iPhone post from Burgos

We slept last night in Burgos in a hotel from which I can see a corner of the splendid cathedral. Yesterday was a long day: up before dawn because of yet another blessed snorer. Otherwise the albergue was delightful, attached to a hotel it served wonderful hot tasty food on its pilgrim menu. My favourite dish so far lentils and chorizo soup. Mostly you get hake and chips – fries really- I am learning to differentiate I am eating so many. And lots of white bread. Oh and half a bottle of vino tinto thrown in. 
I didn’t intend to write about food and sleep but they are two of our main preoccupations. 
Walking into Burgos yesterday we were pretty much exhausted 38/40k in very hot sun and sketchy food. The last 10k took us past the airport up a long dusty track during which we listened to Van Morrisson and picked up the otherwise flagging pace. After that we sheltered behind a container and swigged some water and scoffed some almonds. Then the long march into Burgos along the river bank. It was the most scenic and shady route, the alternatives looked grim, but it was long. 
My inclination is to just go for it but that does turn the whole thing into a route march as Helen remarked. Her phrase is ‘Dig deep’ which is useful and we had to. 
After a small eternity of walking past gushing streams and being overtaken by wizened joggers, we accosted three little spanish ladies and asked them to look at our map and tell us which bridge we were on. To our dismay they turned back a page! But not long now they reassured us, maybe two kilometres? Mmm. Kind but not true.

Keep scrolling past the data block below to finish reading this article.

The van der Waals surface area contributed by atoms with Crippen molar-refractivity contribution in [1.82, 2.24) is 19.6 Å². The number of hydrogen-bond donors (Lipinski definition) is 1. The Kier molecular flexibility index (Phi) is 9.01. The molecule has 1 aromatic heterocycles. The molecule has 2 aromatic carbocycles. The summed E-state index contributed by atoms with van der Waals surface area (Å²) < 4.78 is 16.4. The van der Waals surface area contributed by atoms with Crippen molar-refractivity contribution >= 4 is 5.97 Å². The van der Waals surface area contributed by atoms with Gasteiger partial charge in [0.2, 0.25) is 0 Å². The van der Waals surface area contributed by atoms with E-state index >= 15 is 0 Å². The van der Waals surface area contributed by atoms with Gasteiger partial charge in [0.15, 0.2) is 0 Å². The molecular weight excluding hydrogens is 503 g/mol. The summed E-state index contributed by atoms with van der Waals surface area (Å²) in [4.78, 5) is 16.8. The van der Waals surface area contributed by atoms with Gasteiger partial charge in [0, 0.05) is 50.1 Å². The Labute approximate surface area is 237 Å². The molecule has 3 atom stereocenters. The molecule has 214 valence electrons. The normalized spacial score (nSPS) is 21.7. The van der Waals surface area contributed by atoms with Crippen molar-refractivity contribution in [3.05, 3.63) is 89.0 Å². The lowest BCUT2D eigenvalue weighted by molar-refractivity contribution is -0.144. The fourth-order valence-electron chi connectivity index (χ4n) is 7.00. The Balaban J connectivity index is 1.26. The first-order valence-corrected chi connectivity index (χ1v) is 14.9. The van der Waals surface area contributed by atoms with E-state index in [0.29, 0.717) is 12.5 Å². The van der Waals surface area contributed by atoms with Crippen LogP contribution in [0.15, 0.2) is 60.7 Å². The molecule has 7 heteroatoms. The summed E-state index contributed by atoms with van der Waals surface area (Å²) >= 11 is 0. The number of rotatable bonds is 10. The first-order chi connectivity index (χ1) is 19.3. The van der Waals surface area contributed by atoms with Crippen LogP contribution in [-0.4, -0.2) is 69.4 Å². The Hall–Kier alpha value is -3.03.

Eventually we began to see portentous stone buildings and some lovely simple street art and sculpture. We knew we were nearly there. Over a stone bridge, through a magnificent arch (I am running out of superlatives) and wow the cathedral … Even better, sorry to be shallow, our hotel. 
I love the walking. I love getting up and seeing the sunrise over the mountains behind us. Our packs are feeling lighter. ( Everything is metaphor on the Camino).The distances are getting longer and we are getting dustier. Our clothes need a washing machine, not a rub through in a sink. 
Entering the city we were tired and smelly and grubby looking. We passed clean normal people which we of course are. Usually. It was embarrassing. 
This is our choice. At any point we could pull the plug and come home. But along the way you see people who have no choice. Lets face it every day we see them. They may well be obsessed with food and sleep and keeping their small number of possessions safe. Almost certainly they would not choose go unwashed. 
Many many people old and young smile at us and wish us a Buen Camino. It is so heartening that small moment of connection. And if nothing else in my shy self conscious English way, I might try to emulate that.

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